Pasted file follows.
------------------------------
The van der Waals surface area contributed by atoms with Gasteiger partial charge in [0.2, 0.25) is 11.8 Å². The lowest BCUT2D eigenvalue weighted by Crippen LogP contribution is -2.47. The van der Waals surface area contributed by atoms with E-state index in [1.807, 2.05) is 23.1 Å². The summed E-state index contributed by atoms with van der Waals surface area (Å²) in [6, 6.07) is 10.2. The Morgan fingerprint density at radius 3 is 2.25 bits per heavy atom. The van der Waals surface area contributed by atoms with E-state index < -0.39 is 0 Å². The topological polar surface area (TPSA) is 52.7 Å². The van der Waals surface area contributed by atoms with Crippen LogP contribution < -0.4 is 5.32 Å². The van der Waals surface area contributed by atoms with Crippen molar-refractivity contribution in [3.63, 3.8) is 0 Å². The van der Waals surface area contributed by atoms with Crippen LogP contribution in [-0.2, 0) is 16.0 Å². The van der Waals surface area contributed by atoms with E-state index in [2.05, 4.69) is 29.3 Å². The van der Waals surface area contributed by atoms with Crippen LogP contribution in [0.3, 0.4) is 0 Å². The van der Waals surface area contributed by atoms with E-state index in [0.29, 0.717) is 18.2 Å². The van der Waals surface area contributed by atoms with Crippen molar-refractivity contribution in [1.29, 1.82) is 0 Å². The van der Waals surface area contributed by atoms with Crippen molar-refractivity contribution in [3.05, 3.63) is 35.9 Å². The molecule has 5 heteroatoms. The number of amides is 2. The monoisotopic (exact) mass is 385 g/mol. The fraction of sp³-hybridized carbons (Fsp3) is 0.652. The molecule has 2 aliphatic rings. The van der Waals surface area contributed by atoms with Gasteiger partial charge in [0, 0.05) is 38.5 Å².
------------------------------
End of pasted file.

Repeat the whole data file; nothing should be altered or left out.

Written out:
The van der Waals surface area contributed by atoms with Gasteiger partial charge in [0.2, 0.25) is 11.8 Å². The lowest BCUT2D eigenvalue weighted by Crippen LogP contribution is -2.47. The van der Waals surface area contributed by atoms with E-state index in [1.807, 2.05) is 23.1 Å². The summed E-state index contributed by atoms with van der Waals surface area (Å²) in [6, 6.07) is 10.2. The Morgan fingerprint density at radius 3 is 2.25 bits per heavy atom. The van der Waals surface area contributed by atoms with E-state index < -0.39 is 0 Å². The topological polar surface area (TPSA) is 52.7 Å². The van der Waals surface area contributed by atoms with Crippen LogP contribution < -0.4 is 5.32 Å². The van der Waals surface area contributed by atoms with Crippen molar-refractivity contribution in [3.63, 3.8) is 0 Å². The van der Waals surface area contributed by atoms with Crippen LogP contribution in [-0.2, 0) is 16.0 Å². The van der Waals surface area contributed by atoms with E-state index in [2.05, 4.69) is 29.3 Å². The van der Waals surface area contributed by atoms with Crippen LogP contribution in [0.3, 0.4) is 0 Å². The van der Waals surface area contributed by atoms with E-state index in [0.29, 0.717) is 18.2 Å². The van der Waals surface area contributed by atoms with Crippen molar-refractivity contribution in [1.29, 1.82) is 0 Å². The van der Waals surface area contributed by atoms with Crippen molar-refractivity contribution in [3.05, 3.63) is 35.9 Å². The molecule has 5 heteroatoms. The number of amides is 2. The monoisotopic (exact) mass is 385 g/mol. The fraction of sp³-hybridized carbons (Fsp3) is 0.652. The molecule has 2 aliphatic rings. The van der Waals surface area contributed by atoms with Gasteiger partial charge in [0, 0.05) is 38.5 Å².